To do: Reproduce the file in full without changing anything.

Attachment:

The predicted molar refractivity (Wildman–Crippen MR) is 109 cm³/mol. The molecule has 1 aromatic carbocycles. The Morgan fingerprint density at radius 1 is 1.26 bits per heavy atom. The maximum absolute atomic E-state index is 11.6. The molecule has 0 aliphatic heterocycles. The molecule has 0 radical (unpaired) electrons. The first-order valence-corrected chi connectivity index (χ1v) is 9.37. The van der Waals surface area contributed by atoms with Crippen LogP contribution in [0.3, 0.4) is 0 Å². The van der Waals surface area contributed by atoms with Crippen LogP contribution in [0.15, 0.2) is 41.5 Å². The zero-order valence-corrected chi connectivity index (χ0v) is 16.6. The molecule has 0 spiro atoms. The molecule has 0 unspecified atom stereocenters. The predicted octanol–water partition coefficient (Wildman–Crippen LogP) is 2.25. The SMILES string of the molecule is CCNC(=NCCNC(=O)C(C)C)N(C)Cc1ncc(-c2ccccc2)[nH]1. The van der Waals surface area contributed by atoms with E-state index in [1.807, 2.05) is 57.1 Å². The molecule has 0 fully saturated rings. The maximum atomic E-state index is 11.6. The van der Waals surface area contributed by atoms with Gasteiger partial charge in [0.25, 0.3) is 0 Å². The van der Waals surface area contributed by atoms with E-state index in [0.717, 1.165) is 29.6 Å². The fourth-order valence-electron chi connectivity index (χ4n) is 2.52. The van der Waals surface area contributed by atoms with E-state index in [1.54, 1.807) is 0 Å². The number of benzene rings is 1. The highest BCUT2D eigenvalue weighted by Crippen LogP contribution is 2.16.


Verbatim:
The predicted molar refractivity (Wildman–Crippen MR) is 109 cm³/mol. The molecule has 1 aromatic carbocycles. The Morgan fingerprint density at radius 1 is 1.26 bits per heavy atom. The maximum absolute atomic E-state index is 11.6. The molecule has 0 aliphatic heterocycles. The molecule has 0 radical (unpaired) electrons. The first-order valence-corrected chi connectivity index (χ1v) is 9.37. The van der Waals surface area contributed by atoms with Crippen LogP contribution in [0.3, 0.4) is 0 Å². The van der Waals surface area contributed by atoms with Crippen LogP contribution in [0.15, 0.2) is 41.5 Å². The zero-order valence-corrected chi connectivity index (χ0v) is 16.6. The molecule has 0 spiro atoms. The molecule has 0 unspecified atom stereocenters. The predicted octanol–water partition coefficient (Wildman–Crippen LogP) is 2.25. The SMILES string of the molecule is CCNC(=NCCNC(=O)C(C)C)N(C)Cc1ncc(-c2ccccc2)[nH]1. The van der Waals surface area contributed by atoms with E-state index in [1.807, 2.05) is 57.1 Å². The molecule has 0 fully saturated rings. The maximum atomic E-state index is 11.6. The van der Waals surface area contributed by atoms with Gasteiger partial charge in [0.25, 0.3) is 0 Å². The van der Waals surface area contributed by atoms with E-state index in [0.717, 1.165) is 29.6 Å². The fourth-order valence-electron chi connectivity index (χ4n) is 2.52. The van der Waals surface area contributed by atoms with E-state index in [1.54, 1.807) is 0 Å². The number of benzene rings is 1. The highest BCUT2D eigenvalue weighted by Crippen LogP contribution is 2.16.